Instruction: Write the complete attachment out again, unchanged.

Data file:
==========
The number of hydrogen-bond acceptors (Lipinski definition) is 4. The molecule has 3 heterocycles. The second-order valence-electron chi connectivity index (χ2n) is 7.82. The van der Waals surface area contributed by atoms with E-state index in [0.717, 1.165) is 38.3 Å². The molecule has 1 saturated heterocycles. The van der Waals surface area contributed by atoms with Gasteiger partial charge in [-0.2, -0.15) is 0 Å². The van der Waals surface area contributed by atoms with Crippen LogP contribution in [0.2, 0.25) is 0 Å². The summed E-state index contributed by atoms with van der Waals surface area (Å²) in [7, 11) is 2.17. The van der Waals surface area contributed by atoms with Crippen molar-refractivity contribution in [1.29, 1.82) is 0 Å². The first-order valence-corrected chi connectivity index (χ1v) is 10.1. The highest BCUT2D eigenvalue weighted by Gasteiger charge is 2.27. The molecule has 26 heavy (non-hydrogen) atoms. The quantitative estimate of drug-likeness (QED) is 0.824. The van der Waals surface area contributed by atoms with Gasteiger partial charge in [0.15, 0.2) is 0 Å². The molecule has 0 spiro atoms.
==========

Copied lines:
The number of hydrogen-bond acceptors (Lipinski definition) is 4. The molecule has 3 heterocycles. The second-order valence-electron chi connectivity index (χ2n) is 7.82. The van der Waals surface area contributed by atoms with E-state index in [0.717, 1.165) is 38.3 Å². The molecule has 1 saturated heterocycles. The van der Waals surface area contributed by atoms with Gasteiger partial charge in [-0.2, -0.15) is 0 Å². The van der Waals surface area contributed by atoms with Crippen LogP contribution in [0.2, 0.25) is 0 Å². The summed E-state index contributed by atoms with van der Waals surface area (Å²) in [7, 11) is 2.17. The van der Waals surface area contributed by atoms with Crippen molar-refractivity contribution in [1.29, 1.82) is 0 Å². The first-order valence-corrected chi connectivity index (χ1v) is 10.1. The highest BCUT2D eigenvalue weighted by Gasteiger charge is 2.27. The molecule has 26 heavy (non-hydrogen) atoms. The quantitative estimate of drug-likeness (QED) is 0.824. The van der Waals surface area contributed by atoms with Gasteiger partial charge in [0.15, 0.2) is 0 Å². The molecule has 0 spiro atoms.